The next step involves framing the context for scaling up and out in order to understand the circumstances under which the proposed innovation, technology or best practice worked at one level and the needs and limits of the level to which we are extending to through the process of scaling up and out. In particular, this step clarifies the geographical, historical and cultural contexts within which people’s priorities and the possibilities for innovation are set and bounded [41]. There is also evidence that innovation may be suppressed if the dominant culture disapproves of departure from the “normal way of doing things” [42]. Scaling up and out of a technical innovation must comprehend the needs and limits of the level we are extending to and ensure that what is being scaled up is both relevant and possible at that level. For practical reasons, the boundaries for scaling up and out are determined by biophysical, institutional and economic considerations and may be modified to accommodate emerging practical issues such as costs of involving stakeholders across greater distances. Temporal limits also must be set to enable development of realistic work plans. Matching best technologies and practices with farming systems

Once the geographical and social context as well as institutional, administrative boundaries have been determined, the portfolio of climate-smart technologies, innovations and best practices identified in earlier can now be assessed against these boundaries to determine their suitability of adoption. Agro-ecological zones and farming systems are extremely diverse, hence interventions need to be targeted to specific contexts and accommodate both indigenous and scientific knowledge. Heterogeneous qualities of the small-scale agricultural system as regards resource control and access and an array of socio-economic attributes should be considered while designing, delivering, and diffusing the technologies and practices in question. A decision support mechanism must be prioritized to match the practices and technologies with agro-ecological zones in which the farming systems lie. Whereas trade-offs and synergies among these goals are likely, the focus should ultimately be on maximizing synergies [43].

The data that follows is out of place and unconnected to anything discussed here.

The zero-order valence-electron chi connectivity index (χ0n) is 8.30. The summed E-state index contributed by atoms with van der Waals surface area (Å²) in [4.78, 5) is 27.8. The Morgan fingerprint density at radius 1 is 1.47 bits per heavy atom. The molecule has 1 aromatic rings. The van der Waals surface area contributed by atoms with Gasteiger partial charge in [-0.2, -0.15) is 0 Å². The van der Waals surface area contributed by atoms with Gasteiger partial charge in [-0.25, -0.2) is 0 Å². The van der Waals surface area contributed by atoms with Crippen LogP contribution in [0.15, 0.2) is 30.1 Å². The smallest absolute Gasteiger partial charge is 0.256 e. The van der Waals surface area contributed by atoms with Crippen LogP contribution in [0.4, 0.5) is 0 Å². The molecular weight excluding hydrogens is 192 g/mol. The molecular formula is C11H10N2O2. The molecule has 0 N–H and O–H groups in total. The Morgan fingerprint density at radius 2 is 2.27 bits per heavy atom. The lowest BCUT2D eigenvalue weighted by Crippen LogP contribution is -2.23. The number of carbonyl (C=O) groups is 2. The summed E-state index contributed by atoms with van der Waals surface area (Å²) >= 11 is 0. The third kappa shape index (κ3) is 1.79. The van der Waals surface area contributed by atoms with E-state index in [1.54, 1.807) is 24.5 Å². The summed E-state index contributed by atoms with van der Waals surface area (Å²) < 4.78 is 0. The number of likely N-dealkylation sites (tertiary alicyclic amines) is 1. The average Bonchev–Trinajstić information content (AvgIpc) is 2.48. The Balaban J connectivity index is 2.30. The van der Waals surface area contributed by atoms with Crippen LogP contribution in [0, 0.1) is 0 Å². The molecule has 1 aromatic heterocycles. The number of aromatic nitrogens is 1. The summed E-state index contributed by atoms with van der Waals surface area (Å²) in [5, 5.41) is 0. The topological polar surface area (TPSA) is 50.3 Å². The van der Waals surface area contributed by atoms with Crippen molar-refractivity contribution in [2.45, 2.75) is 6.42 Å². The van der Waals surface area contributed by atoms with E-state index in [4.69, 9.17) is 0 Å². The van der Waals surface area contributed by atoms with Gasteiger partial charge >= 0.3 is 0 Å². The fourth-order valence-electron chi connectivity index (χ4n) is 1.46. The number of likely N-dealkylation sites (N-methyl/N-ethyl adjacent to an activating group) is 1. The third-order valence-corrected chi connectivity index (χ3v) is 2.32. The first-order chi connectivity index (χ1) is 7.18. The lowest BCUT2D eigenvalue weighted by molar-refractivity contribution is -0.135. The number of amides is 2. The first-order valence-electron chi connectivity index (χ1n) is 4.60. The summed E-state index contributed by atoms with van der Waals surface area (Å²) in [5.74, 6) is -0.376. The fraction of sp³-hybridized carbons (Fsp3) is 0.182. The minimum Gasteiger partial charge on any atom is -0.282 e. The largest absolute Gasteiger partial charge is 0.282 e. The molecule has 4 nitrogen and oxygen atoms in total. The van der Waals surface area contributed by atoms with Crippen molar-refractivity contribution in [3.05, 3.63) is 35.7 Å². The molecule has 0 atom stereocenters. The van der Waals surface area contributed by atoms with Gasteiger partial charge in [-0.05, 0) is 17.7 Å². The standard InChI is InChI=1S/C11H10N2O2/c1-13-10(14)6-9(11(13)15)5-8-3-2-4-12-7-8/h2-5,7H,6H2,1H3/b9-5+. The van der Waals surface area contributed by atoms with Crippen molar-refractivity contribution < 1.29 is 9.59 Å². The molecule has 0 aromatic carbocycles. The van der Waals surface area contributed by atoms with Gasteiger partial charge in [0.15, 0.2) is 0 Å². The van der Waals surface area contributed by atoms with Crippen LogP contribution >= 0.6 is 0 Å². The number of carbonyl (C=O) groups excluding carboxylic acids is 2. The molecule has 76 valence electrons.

4.2.3 Step 3 mobilize innovation platform and built capacities

The agricultural innovation system is a network of individuals, organizations and enterprises (innovation platform), together with supporting institutions and policies in the agricultural and related sectors. The interactions in the system delivers new products, processes and forms of organization. The policies and institutions (formal and informal) shape the way that these actors interact, generate, share and use knowledge as well as jointly learn. The main actors in scaling up are local and non-local stakeholders. Establishing innovation platform/s

Different stakeholder groups have unique incentives and abilities and will face specific challenges in scaling up climate smart innovations.

Local Stakeholders are the key beneficiaries in a scale-up undertaking. In the context of this paper, these are smallholder farmers (about 80% of sub-Saharan African population) and small and medium enterprises (SMEs) active within a given farming system [44]. These are the most vulnerable to the impacts of climate change and must be the focus of any resilience building programmes. For these farmers and SMEs, a successful agricultural and livelihood transformation depends on their effective integration in value chains [44]. They possess indigenous knowledge characteristic of their respective farming systems and Agro-Ecological Zones (AEZ), knowledge which forms a necessary base for successful climate change adaptation in crop farming, livestock and fisheries.